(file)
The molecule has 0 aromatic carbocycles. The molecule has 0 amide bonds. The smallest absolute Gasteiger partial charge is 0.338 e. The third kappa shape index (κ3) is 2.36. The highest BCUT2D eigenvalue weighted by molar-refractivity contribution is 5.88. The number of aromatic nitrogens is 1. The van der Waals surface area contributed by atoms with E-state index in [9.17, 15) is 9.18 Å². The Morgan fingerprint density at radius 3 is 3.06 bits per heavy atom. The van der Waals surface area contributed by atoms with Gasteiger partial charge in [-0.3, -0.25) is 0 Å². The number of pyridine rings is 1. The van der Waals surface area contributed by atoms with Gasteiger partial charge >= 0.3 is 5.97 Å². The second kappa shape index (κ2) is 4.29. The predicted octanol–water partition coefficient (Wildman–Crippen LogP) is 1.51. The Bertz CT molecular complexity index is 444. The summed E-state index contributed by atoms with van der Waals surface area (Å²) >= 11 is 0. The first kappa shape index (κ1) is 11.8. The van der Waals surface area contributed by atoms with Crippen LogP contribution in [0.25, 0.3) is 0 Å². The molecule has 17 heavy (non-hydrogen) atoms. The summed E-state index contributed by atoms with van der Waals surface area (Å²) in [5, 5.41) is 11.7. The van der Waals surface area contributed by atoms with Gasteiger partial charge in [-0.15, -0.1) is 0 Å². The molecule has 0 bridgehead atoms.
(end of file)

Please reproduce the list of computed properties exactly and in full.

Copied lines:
The molecule has 0 aromatic carbocycles. The molecule has 0 amide bonds. The smallest absolute Gasteiger partial charge is 0.338 e. The third kappa shape index (κ3) is 2.36. The highest BCUT2D eigenvalue weighted by molar-refractivity contribution is 5.88. The number of aromatic nitrogens is 1. The van der Waals surface area contributed by atoms with E-state index in [9.17, 15) is 9.18 Å². The Morgan fingerprint density at radius 3 is 3.06 bits per heavy atom. The van der Waals surface area contributed by atoms with Gasteiger partial charge in [-0.3, -0.25) is 0 Å². The number of pyridine rings is 1. The van der Waals surface area contributed by atoms with Gasteiger partial charge >= 0.3 is 5.97 Å². The second kappa shape index (κ2) is 4.29. The predicted octanol–water partition coefficient (Wildman–Crippen LogP) is 1.51. The Bertz CT molecular complexity index is 444. The summed E-state index contributed by atoms with van der Waals surface area (Å²) >= 11 is 0. The first kappa shape index (κ1) is 11.8. The van der Waals surface area contributed by atoms with Crippen LogP contribution in [0.25, 0.3) is 0 Å². The molecule has 17 heavy (non-hydrogen) atoms. The summed E-state index contributed by atoms with van der Waals surface area (Å²) in [5, 5.41) is 11.7. The van der Waals surface area contributed by atoms with Gasteiger partial charge in [-0.15, -0.1) is 0 Å². The molecule has 0 bridgehead atoms.